We're very ready to bid adieu to 2016. We didn't really need any more reasons to get excited for next year — but Pantone is bestowing upon us its Color of the Year for 2017. Drumroll, please. Next year's shade of choice is one that already existed within the Pantone universe: Greenery has been tapped as the color-centric company's pick for Color of the Year.
Pantone characterizes it as "a fresh and zesty yellow-green shade that evokes the first days of spring when nature’s greens revive, restore and renew." In a statement, Leatrice Eiseman, executive director of the Pantone Color Institute, said that "Greenery bursts forth in 2017 to provide us with the hope we collectively yearn for amid a complex social and political landscape,"adding that it satisfies a new desire to reconnect with nature. To determine which shade will stand out as the defining color each year, Pantone conducts a trend analysis across various fields of design, in addition to examining socio-economic trends and shifts across the globe. The political climate is just one of many factors Pantone looks at when determining the Color of the Year — but it's a factor that feels particularly relevant given the general vibe of uncertainty about our political future. "The impact of political environment on a global scale is one that certainly plays into the choice," Laurie Pressman, vice president of the Pantone Color Institute, told Refinery29.
The chosen hue of the year is meant to be a "color snapshot of a particular moment in time" — so, the hue in question becomes a sort of microcosm for the current state of the world, Pressman said. For 2017, Pantone sees a "yearning for community, unity, and reassurance," according to Pressman. Greenery's connections to vegetation can be interpreted as symbolic, since plants regrow and regenerate every year after the winter. This messaging is similar to that of 2016's two winners, Rose Quartz and Serenity. "We see the 2017 selection of Greenery as a natural evolution from the Pantone Color of the Year 2016," she told us. While Rose Quartz and Serenity signaled a need for harmony within chaos, she says, Greenery points to a desire to connect with our roots in nature, in an effort to reinvent ourselves — almost like we've become a bit more optimistic since last year, perhaps.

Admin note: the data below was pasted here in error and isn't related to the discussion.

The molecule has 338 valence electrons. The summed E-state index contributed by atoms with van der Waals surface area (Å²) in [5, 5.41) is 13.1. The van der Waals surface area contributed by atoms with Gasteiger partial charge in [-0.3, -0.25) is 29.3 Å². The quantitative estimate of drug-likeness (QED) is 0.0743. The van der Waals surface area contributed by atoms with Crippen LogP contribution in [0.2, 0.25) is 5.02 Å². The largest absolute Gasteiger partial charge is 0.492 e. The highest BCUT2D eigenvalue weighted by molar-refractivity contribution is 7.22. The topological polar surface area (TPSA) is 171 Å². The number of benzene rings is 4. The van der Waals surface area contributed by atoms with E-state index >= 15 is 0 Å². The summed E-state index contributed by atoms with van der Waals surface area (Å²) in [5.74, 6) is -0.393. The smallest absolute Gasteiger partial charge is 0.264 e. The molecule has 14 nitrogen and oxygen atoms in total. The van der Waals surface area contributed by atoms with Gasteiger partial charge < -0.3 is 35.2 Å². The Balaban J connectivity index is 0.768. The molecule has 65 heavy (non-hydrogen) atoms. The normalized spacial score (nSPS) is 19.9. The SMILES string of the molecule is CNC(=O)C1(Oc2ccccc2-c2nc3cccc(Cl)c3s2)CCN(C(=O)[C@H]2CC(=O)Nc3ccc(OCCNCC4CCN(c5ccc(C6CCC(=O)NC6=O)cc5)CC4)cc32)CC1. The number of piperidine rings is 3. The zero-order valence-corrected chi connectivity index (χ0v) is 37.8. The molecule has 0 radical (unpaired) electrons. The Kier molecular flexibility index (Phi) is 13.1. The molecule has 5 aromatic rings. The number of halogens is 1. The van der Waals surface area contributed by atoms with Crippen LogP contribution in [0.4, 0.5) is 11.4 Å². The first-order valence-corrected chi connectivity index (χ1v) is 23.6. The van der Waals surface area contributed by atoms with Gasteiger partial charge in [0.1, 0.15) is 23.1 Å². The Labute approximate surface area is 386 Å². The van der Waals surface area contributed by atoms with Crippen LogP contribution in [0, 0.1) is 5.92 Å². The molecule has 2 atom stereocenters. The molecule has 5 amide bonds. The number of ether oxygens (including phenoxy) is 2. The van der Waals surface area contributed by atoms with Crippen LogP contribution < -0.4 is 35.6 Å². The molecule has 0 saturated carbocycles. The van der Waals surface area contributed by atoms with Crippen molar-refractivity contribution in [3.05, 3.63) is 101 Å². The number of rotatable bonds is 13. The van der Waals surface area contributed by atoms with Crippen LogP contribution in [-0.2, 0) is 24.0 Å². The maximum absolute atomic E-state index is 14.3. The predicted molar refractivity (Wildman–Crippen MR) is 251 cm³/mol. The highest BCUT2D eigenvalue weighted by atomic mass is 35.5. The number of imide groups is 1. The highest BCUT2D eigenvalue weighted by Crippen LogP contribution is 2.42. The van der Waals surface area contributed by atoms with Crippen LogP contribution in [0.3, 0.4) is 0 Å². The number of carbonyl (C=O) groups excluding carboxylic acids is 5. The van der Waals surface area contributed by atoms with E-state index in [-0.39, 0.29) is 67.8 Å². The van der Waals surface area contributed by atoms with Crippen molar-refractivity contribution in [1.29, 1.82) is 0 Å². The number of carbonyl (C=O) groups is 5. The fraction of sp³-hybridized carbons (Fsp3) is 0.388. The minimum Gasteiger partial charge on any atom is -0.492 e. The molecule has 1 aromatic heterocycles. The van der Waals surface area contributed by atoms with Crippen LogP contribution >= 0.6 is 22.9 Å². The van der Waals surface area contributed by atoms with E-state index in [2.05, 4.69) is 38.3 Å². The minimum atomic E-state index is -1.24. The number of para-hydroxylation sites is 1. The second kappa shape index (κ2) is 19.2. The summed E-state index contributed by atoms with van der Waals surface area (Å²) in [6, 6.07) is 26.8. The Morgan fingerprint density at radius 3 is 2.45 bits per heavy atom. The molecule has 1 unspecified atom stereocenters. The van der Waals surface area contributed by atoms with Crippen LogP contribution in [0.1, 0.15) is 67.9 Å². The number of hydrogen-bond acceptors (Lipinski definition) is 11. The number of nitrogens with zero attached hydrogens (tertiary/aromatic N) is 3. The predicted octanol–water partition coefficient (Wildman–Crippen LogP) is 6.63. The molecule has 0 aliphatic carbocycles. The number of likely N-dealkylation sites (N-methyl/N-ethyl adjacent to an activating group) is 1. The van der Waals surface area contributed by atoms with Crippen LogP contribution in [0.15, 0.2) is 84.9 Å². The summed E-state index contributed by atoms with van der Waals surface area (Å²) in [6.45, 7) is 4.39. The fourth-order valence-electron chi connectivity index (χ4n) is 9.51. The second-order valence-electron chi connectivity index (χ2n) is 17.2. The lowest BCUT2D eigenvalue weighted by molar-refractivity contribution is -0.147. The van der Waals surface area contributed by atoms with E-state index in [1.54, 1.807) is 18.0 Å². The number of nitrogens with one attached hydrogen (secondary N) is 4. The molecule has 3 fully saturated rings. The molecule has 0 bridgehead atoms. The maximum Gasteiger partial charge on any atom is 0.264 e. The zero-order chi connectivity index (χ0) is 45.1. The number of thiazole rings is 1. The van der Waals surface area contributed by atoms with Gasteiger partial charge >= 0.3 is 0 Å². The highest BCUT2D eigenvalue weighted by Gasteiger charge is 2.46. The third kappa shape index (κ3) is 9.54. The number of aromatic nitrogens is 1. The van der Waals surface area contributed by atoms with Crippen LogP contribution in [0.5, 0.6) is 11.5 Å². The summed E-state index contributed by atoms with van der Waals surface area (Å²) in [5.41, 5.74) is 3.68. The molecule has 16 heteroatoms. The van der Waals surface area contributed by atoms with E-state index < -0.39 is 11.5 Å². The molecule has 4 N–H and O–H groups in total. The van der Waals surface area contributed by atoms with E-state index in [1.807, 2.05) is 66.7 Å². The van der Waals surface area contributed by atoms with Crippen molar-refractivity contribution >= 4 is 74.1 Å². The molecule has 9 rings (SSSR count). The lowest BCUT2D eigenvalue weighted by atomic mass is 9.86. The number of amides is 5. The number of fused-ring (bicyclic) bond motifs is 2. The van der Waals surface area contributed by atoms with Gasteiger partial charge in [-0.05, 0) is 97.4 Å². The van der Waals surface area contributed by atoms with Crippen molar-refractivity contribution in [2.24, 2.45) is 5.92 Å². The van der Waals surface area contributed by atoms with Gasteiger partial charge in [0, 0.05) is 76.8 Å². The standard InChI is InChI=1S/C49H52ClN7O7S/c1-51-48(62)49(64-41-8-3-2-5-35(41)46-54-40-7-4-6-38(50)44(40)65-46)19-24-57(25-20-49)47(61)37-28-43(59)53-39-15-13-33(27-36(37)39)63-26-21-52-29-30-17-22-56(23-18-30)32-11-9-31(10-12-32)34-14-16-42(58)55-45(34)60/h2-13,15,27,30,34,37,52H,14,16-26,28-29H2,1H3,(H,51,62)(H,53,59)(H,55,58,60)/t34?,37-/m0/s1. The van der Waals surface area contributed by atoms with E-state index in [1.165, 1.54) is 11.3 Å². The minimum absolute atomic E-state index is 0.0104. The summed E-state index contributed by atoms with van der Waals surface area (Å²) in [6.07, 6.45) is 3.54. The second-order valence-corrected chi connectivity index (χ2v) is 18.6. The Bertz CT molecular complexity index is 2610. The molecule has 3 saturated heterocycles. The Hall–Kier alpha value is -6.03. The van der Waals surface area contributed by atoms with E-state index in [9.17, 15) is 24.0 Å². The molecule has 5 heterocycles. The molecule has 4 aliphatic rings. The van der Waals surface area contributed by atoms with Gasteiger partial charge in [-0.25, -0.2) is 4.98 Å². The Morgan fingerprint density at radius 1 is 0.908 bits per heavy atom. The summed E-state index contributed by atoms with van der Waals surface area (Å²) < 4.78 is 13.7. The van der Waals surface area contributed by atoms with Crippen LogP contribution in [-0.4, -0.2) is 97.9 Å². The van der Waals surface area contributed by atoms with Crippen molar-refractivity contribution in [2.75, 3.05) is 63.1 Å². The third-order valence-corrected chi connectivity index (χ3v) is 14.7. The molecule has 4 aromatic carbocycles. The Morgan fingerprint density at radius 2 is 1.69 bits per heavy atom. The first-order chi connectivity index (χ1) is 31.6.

The Color of the Year is not only based on what's gaining traction across various fields (like fashion, beauty, tech, architecture, and so on), it's also based on a more nebulous temperature-check of whatever's happening in the world, and what will be trending next. However, this particularly vibrant shade of green didn't exactly jump out at us on recent runways. "Typically when we see high-spirited, yellow-based green shades like Greenery come into play, it has been in times of rebellion, when people were making bold moves and looking to have the voices heard," Pressman noted. When the hue crops up in a fashion context, it's typically as a statement-making accent color. However, since "greens are nature’s neutrals," as Pressman puts it, this palette has seen a resurgence lately in flora-inspired collections — namely those of Kenzo, Gucci, and Cynthia Rowley.
There is one unexpected connection between Greenery and fashion trends, though. A desire to spend more time outside, to go out, and to be surrounded by nature — if you look at our athleisure-filled closets, you'd get more or less the same impression. "Greenery is a perfect example of how athleisure continues to further influence the affinity gap between fashion and athletic wear," Pressman said. Yellow-based greens do show up in activewear, footwear, and swimwear more frequently than in ready-to-wear. Come February, we'll be keeping an eye out for how many fashion brands got the Pantone memo for fall '17. Related: